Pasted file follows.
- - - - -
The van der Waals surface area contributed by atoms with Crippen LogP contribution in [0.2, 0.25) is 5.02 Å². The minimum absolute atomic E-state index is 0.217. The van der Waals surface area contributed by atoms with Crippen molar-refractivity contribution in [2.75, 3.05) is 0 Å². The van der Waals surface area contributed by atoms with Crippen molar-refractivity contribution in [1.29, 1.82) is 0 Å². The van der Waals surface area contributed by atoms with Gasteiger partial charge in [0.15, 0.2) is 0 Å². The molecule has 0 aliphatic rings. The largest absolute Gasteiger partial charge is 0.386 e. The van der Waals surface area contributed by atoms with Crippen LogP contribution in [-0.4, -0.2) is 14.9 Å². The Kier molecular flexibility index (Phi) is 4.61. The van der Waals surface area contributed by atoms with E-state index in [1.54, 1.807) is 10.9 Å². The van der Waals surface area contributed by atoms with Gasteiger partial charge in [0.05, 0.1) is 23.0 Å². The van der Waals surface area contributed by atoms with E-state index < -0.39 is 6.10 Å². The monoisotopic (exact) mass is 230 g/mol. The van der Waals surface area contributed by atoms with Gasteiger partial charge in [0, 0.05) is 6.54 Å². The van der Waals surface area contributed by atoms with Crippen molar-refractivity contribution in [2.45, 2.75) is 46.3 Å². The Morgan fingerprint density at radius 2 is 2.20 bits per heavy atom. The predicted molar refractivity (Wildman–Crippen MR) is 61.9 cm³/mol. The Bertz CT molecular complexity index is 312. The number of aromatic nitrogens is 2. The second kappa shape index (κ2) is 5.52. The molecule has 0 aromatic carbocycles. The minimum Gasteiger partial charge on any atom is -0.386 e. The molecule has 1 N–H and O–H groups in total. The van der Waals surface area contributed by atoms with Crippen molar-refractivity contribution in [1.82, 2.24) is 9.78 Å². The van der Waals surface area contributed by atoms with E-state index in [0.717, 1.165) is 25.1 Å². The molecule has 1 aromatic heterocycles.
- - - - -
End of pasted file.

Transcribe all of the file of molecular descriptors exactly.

The van der Waals surface area contributed by atoms with Crippen LogP contribution in [0.2, 0.25) is 5.02 Å². The minimum absolute atomic E-state index is 0.217. The van der Waals surface area contributed by atoms with Crippen molar-refractivity contribution in [2.75, 3.05) is 0 Å². The van der Waals surface area contributed by atoms with Crippen molar-refractivity contribution in [1.29, 1.82) is 0 Å². The van der Waals surface area contributed by atoms with Gasteiger partial charge in [0.15, 0.2) is 0 Å². The molecule has 0 aliphatic rings. The largest absolute Gasteiger partial charge is 0.386 e. The van der Waals surface area contributed by atoms with Crippen LogP contribution in [-0.4, -0.2) is 14.9 Å². The Kier molecular flexibility index (Phi) is 4.61. The van der Waals surface area contributed by atoms with E-state index in [1.54, 1.807) is 10.9 Å². The van der Waals surface area contributed by atoms with Gasteiger partial charge in [0.05, 0.1) is 23.0 Å². The van der Waals surface area contributed by atoms with E-state index < -0.39 is 6.10 Å². The monoisotopic (exact) mass is 230 g/mol. The van der Waals surface area contributed by atoms with Gasteiger partial charge in [0, 0.05) is 6.54 Å². The van der Waals surface area contributed by atoms with Crippen molar-refractivity contribution in [2.45, 2.75) is 46.3 Å². The Morgan fingerprint density at radius 2 is 2.20 bits per heavy atom. The predicted molar refractivity (Wildman–Crippen MR) is 61.9 cm³/mol. The Bertz CT molecular complexity index is 312. The number of aromatic nitrogens is 2. The second kappa shape index (κ2) is 5.52. The molecule has 0 aromatic carbocycles. The minimum Gasteiger partial charge on any atom is -0.386 e. The molecule has 1 N–H and O–H groups in total. The van der Waals surface area contributed by atoms with Crippen molar-refractivity contribution in [1.82, 2.24) is 9.78 Å². The van der Waals surface area contributed by atoms with E-state index in [0.717, 1.165) is 25.1 Å². The molecule has 1 aromatic heterocycles.